10 Greatest Sporting Meccas of the World

Global arenas every self-respecting sports fanatic needs to visit


Many travellers book their holidays around major sporting events such as the World Cup or the Olympics, so why not book a trip simply to experience one of the world’s greatest sporting arenas? Here we pick out ten sporting venues with the richest histories, most exciting atmospheres and grandest architecture on the planet to give sports fans the ultimate ‘bucket list’ of sporting Meccas. With sports, comes sports related injuries. Athletes recommend the use of CBD oil to recover from injuries or soreness fast and easy! Try it for yourself today!


While there are many historic and atmospheric racetracks around the world, perhaps the one venue which sums up the glamour, danger and excitement of motorsports better than any other is Monaco. Hosting races since 1929, the narrow, winding streets of the city and its multi-million pound harbour make for a major highlight on the Formula One race calendar, and indeed the motorsport calendar worldwide.

Old Trafford – Manchester

If anywhere qualifies as a sporting Mecca then the world’s biggest club in the world’s biggest sport should probably make the top ten. Old Trafford has been home to Manchester United since 1910 and was named the “Theatre of Dreams” by the celebrated Red Devil Bobby Charlton. Capacity now is 75,957, making it Europe’s eleventh largest stadium and the second largest in England.

Fenway Park – Boston

Celebrating 100 years since workers broke ground building the stadium in 1911, The Boston Red Sox ballpark Fenway Park is now the oldest sports venue in use by any team in the US. Red Sox fans show their love of the ground and their team by ensuring every game sells out, and every game at the park has sold out since May 13, 2003 – a Major League Baseball record.

Camp Nou – Barcelona

The largest stadium in Europe and home to the continent’s most-feared team FC Barcelona since 1957. The 99,354 capacity ground was originally known as Estadi del FC Barcelona, but in 2000 club supporters voted for the somewhat catchier name Camp Nou.

Madison Square Garden – New York

Madison Square Garden in Manhattan, New York, holds around 20,000 spectators depending on the sport being hosted, and is home to the New York Knicks NBA team and New York Rangers NHL team, among others. Also one of the world’s busiest music venues, this indoor arena brings the passion of the Big Apple under one roof and generates an atmosphere like nowhere else on earth.

Wimbledon – London

The global home of tennis and the greatest Grand Slam in the world, the All England Club in Wimbledon was originally built as a croquet club but added lawn tennis in 1875 and hosted its first tennis championships in 1877. The club’s Centre Court has featured a retractable roof since 2009 to keep the English weather at bay, and holds 15,000 spectators. If you’re not lucky enough to score centre court tickets, then you will still be exposed to the elements on the outside or courts 1 and 2. In which case you may wish to consider leaving London and booking a Costa Del Sol holiday where you can watch and play tennis in the year round sunshine.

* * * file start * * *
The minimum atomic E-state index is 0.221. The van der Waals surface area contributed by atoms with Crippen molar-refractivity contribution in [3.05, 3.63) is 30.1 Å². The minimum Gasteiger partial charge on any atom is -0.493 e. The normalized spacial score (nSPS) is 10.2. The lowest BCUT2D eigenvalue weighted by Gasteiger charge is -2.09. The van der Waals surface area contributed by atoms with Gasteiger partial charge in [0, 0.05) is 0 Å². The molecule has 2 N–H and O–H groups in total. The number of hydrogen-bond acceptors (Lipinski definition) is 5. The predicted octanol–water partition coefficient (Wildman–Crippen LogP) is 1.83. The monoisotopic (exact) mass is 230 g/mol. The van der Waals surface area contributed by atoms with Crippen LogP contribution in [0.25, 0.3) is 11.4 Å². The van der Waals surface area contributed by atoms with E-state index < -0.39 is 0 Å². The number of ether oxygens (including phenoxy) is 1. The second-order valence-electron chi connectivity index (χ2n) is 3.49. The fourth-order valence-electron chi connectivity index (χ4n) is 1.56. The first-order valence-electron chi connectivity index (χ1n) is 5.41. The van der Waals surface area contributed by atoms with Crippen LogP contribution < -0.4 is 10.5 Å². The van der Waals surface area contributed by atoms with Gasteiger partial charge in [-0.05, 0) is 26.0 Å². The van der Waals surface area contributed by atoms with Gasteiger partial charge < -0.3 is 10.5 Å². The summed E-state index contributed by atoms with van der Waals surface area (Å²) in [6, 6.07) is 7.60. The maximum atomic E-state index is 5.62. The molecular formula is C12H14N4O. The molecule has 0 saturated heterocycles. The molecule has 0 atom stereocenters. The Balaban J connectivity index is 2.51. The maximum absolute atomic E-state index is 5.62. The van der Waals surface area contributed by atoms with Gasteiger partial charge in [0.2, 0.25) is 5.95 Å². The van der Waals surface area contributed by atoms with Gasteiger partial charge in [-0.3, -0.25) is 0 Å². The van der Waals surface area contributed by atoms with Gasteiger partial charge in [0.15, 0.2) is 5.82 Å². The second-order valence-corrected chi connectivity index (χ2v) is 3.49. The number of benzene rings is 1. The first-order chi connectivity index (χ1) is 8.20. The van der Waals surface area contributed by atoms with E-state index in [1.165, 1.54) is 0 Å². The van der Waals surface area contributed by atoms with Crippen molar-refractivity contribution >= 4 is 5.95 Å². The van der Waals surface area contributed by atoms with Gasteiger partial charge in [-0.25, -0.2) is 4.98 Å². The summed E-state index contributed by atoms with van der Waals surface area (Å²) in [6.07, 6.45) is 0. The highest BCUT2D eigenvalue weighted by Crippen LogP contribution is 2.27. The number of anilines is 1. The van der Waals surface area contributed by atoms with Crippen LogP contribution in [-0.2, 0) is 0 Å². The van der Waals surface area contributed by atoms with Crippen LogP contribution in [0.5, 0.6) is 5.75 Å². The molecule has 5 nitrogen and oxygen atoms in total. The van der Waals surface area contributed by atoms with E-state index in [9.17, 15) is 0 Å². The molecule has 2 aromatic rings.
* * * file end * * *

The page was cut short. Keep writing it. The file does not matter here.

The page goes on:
Augusta National Golf Club

Home to Golf’s US Masters Tournament since 1934, Augusta National Golf Club is a scenic and stunningly laid-out golf course, with borders of colourful shrubs and flowers lining the fairways and greens. The club’s tradition of awarding a green blazer to each year’s Masters winner has been running since 1949.

Melbourne Cricket Ground

The largest stadium in the sports-mad nation of Australia, Melbourne Cricket Ground is home to the city’s cricket team sponsored by independant Indian premier league betting companies and also hosts Australian rules football games during the winter. Seating capacity is now just over 100,000, making it the tenth largest sports stadium in the world.

Soldier Field – Chicago

Home to the Chicago Bears NFL team, Soldier Field was completely rebuilt in 2003 – the second time it has been reconstructed since first opening in 1924. Now holding 61,500 spectators, the ground is smaller than most in the NFL, but combines history and clever architecture to maximum effect, bringing the crowd as close as possible to the action.

Eden Park – New Zealand

Set to host various key matches in the Rugby World Cup Finals for 2011, as well as the final itself, Eden Park in Auckland is New Zealand’s sporting Mecca. Hosting rugby union and rugby league during the winter, and cricket during the summer, the stadium features a removable cricket pitch to facilitate the changeover. Capacity of 47,500 for rugby matches and 42,000 for cricket.


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